Tag Archives: short story

Write a Short Story

Imagine your story is already done:

Who is the hero in your story? Explain why you think so.

  • What is the turning point? In what way does your protagonist change?
  • What is the overall message and mood?
  • Is humour an important part of this story?
  • Why is your story title significant?

Now begin with a fuzzy plan:

Investigate drawing a plot diagram for your story. Use an online tool or draw your own chart. Complete it by adding story details under each of the following: exposition, rising action, climax, falling action, and resolution.

Have you read other stories like yours? Discuss these stories. How were their plots similar or different?

Think about a big idea:

In most good stories the characters undergo a significant change. What are some good ideas for a short story about an ordinary person who undergoes a significant change? Which idea would make an especially entertaining story for an audience of your peers?

Plan out the details:

Add details to your outline for your short story, including notes on the following: main character and personality, setting, conflict, initial incident, rising action, changes, climax, and conclusion/denouement/resolution.

Write a first draft:

Use this outline to write a first draft.

Revise:

Ask a partner to give you feedback about improving your story. Revise your draft using this feedback.

Publish:

Go Stubbornly Forward

Sometimes you experience a time when what you planned takes an unexpected turn, ending in a rude awakening. Other times you may go stubbornly forward with plans which have every indication of not working out, but you are certain that you are right or you want desperately to make things right.

Recollect such a situation and report the events and your feelings in your blog. You may want to use the event in a short story, instead, or an advice column for your school website.

The Michelle I Know

Read “The Michelle I Know,” by Alison Lohans.

Respond to the Story

  • Who is the hero in this story? Explain why you think so.
  • What is the turning point? In what way does Michelle change?
  • What is the overall message and mood?
  • Why is humour an important part of this story?
  • Why do you think Alison Lohans calls her story “The Michelle I Know”?

Story Craft
Investigate drawing a plot diagram for this story. Use an online tool or draw your own chart. Complete it by adding story details under each of the following: exposition, rising action, climax, falling action, and resolution.

Have you read other stories like “The Michelle I know”? Discuss these stories. How were their plots similar or different? How could you use a plot diagram the next time you write your own short story?

Write a Short Story
In most good stories the characters undergo a significant change, just as Michelle does. Think about, and jot down, some ideas for a short story about an ordinary person who undergoes a significant change. Which idea would make an entertaining story for an audience of your peers?

Story Writing Tips from STJ Forums

Write an outline for your short story, including notes on the following: main character and personality, setting, conflict, initial incident, rising action, changes, climax, and conclusion/denouement/resolution. Use this outline to write a first draft. Ask a partner to give you feedback about improving your story. Revise your draft using this feedback.

Wordle: Decisions

a Wordle created with a Mac or PC

a Wordle created with a Mac or PC

a Togul created with a Chromebook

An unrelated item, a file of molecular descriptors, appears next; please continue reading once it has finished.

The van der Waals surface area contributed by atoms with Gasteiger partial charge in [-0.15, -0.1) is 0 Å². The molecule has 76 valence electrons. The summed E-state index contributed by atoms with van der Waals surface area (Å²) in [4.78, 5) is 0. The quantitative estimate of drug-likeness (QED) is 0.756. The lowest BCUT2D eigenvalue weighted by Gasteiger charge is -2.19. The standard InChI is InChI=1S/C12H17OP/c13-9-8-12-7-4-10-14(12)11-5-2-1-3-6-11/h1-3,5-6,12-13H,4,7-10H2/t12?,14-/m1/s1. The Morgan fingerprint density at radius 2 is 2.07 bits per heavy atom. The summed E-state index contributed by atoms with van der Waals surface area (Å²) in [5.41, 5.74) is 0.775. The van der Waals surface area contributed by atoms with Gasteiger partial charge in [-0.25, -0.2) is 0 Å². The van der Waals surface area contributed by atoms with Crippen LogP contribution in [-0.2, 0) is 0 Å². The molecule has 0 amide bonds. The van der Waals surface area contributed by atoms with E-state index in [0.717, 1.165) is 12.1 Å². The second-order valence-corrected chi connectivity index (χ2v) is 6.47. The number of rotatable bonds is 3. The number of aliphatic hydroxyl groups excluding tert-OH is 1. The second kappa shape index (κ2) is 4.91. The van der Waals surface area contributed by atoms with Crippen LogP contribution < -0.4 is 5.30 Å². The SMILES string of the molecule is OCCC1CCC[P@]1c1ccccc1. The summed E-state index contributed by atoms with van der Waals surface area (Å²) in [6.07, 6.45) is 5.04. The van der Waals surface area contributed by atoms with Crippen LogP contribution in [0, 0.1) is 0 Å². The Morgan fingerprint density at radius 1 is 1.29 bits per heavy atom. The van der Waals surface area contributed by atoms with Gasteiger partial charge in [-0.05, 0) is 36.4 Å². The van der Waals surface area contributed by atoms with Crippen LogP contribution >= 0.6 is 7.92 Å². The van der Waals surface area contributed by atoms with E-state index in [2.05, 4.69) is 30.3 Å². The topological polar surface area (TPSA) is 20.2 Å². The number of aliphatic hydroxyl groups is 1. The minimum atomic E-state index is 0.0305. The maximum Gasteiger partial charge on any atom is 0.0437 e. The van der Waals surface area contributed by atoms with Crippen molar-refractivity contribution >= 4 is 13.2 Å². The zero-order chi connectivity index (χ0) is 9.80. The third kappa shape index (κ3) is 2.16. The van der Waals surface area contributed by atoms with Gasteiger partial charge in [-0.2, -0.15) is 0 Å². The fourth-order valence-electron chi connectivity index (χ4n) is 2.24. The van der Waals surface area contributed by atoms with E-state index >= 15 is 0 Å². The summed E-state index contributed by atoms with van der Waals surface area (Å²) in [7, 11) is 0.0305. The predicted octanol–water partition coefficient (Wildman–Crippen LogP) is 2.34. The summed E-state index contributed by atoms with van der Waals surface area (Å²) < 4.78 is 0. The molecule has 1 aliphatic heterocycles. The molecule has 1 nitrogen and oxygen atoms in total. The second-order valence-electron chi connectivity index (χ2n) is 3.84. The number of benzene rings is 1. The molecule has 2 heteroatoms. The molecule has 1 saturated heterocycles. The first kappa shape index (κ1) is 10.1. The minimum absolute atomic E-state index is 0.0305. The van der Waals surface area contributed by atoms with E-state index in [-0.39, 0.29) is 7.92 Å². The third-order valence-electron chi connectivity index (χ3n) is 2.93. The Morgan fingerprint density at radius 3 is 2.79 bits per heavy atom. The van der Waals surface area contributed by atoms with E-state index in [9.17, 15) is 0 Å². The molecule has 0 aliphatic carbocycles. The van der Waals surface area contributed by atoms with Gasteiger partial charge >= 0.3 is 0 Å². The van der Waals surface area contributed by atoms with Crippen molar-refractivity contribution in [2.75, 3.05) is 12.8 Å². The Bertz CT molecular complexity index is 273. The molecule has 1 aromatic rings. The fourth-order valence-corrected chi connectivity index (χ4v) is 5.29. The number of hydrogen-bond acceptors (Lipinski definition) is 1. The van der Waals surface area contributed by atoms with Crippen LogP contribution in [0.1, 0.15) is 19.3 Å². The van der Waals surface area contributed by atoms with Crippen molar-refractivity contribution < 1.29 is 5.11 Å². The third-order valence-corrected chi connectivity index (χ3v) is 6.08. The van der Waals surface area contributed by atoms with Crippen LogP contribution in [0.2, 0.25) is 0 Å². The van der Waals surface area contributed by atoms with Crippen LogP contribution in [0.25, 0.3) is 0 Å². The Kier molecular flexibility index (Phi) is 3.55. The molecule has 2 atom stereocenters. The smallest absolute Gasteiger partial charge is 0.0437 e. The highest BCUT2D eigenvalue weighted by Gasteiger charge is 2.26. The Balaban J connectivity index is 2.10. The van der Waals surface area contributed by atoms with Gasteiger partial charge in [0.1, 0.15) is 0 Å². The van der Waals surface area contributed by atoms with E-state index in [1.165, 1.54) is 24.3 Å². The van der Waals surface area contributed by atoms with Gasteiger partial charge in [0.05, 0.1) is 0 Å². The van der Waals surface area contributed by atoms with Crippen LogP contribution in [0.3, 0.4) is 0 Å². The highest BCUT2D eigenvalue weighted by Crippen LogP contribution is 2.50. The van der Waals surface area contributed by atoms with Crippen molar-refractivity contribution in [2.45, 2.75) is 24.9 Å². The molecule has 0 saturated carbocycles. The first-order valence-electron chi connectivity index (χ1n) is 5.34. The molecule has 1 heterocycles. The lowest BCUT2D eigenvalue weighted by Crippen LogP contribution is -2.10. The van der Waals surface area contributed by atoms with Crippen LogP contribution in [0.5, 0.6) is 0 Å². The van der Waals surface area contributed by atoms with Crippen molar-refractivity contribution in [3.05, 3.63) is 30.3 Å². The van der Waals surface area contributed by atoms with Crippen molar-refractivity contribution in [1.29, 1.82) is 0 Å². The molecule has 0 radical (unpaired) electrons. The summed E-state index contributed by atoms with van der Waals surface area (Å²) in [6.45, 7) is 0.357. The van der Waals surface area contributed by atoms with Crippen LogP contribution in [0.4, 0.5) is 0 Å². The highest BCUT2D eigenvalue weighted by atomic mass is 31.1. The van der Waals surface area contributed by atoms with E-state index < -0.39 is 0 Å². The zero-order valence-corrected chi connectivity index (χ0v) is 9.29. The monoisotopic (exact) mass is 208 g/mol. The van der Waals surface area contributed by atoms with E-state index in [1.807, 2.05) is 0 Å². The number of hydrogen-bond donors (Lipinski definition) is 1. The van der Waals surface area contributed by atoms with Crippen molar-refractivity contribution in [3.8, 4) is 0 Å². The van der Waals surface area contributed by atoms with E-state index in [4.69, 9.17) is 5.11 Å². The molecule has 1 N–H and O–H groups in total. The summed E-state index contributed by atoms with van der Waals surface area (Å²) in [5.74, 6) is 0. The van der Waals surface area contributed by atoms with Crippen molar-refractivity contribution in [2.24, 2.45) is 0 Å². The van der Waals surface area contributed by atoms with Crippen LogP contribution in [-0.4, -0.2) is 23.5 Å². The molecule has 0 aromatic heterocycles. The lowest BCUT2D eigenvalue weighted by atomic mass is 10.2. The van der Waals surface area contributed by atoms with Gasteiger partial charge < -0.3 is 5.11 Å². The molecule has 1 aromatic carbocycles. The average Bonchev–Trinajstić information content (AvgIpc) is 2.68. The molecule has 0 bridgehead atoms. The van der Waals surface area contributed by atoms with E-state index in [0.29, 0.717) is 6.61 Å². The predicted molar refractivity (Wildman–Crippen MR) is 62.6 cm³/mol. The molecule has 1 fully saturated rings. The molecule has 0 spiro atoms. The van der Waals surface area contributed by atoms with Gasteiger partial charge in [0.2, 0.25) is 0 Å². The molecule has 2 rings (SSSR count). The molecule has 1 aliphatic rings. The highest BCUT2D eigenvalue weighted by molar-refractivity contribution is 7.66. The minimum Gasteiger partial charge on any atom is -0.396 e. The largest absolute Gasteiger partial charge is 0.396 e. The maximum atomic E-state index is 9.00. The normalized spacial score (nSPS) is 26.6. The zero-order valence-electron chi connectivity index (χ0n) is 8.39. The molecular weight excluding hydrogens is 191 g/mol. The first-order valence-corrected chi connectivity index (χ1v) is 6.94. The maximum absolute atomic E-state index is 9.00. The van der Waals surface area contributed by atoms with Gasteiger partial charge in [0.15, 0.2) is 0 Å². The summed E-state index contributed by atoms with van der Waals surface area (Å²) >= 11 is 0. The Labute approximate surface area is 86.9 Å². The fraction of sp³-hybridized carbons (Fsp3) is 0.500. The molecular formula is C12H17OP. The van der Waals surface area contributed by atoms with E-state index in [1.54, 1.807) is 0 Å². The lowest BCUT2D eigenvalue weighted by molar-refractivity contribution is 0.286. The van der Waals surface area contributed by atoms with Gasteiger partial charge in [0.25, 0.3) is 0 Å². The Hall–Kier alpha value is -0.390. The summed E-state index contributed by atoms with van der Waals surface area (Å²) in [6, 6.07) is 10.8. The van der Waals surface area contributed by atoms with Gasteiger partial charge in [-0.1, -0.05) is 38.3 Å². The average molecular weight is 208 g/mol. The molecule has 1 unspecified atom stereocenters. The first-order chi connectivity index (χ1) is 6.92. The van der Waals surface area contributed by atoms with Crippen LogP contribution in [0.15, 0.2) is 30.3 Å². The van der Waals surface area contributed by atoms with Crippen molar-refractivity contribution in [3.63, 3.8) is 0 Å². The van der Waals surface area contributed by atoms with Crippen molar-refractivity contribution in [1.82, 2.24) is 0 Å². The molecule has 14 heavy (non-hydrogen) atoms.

a Togul created with a Chromebook

Search the net for a few quotes about decisions. Recall these focus questions to help you in your search.

Collect a handful of phrases that give you pause to think. Avoid anonymous quotes, note the author. (Keep the unharmed list safe in your notes somewhere.)

Go to wordle.net (on Chromebooks try tagul clouds while logged in with a google account) and and blast one, or some, or a whole pile into your own “wordle”. Try several attempts till you have something rich in thought, an inspiration to a deep thinker like yourself.

When you have a “wordle” you like, take a screen capture of it (Mac: command+shift+4 or Windows: Print Screen key) and upload the “png” to your blog and ….

Write a creative narrative (a short short story of about 500 words) that develops an idea about decisions inspired from your “wordle“.

Warning: the ideas you spawn from generators like these should be used with caution, seriously.

Story Idea Generator

Story Idea Generator (tv tropes)

How to Write a Short Story

Wordle: The Human Condition

a Wordle

a Wordle created on a Mac or PC

Tagul "Word Cloud"

Tagul “Word Cloud” created on Google Chrome

Search the net for a few quotes about the human condition. Review these focus questions to help you in your search.

Collect a handful of phrases that give you pause to think. Avoid anonymous quotes, note the author. (Keep the unharmed list safe in your notes somewhere.)

Go to wordle.net (on Chromebooks try tagul clouds while logged in with a google account) and and blast one, or some, or a whole pile into your own “wordle”. Try several attempts till you have something rich in thought, an inspiration to a deep thinker like yourself.

When you have a “wordle” you like, take a screen capture of it (Mac: command+shift+4 or Windows: Print Screen key) and upload the “png” to your blog and ….

Write a creative narrative (a short short story of about 500-1000 words) that develops an idea about the human condition inspired from your “wordle“.

Warning: These example short short stories from the net are certainly not inspired by this activity, but they are playful in form and have a certain lexical density.

Dinosaur

Periwinkles

Extract from a Novel

Warning: the ideas you spawn from generators like these should be used with caution, seriously.

Story Idea Generator

Story Idea Generator (tv tropes)

How to Write a Short Story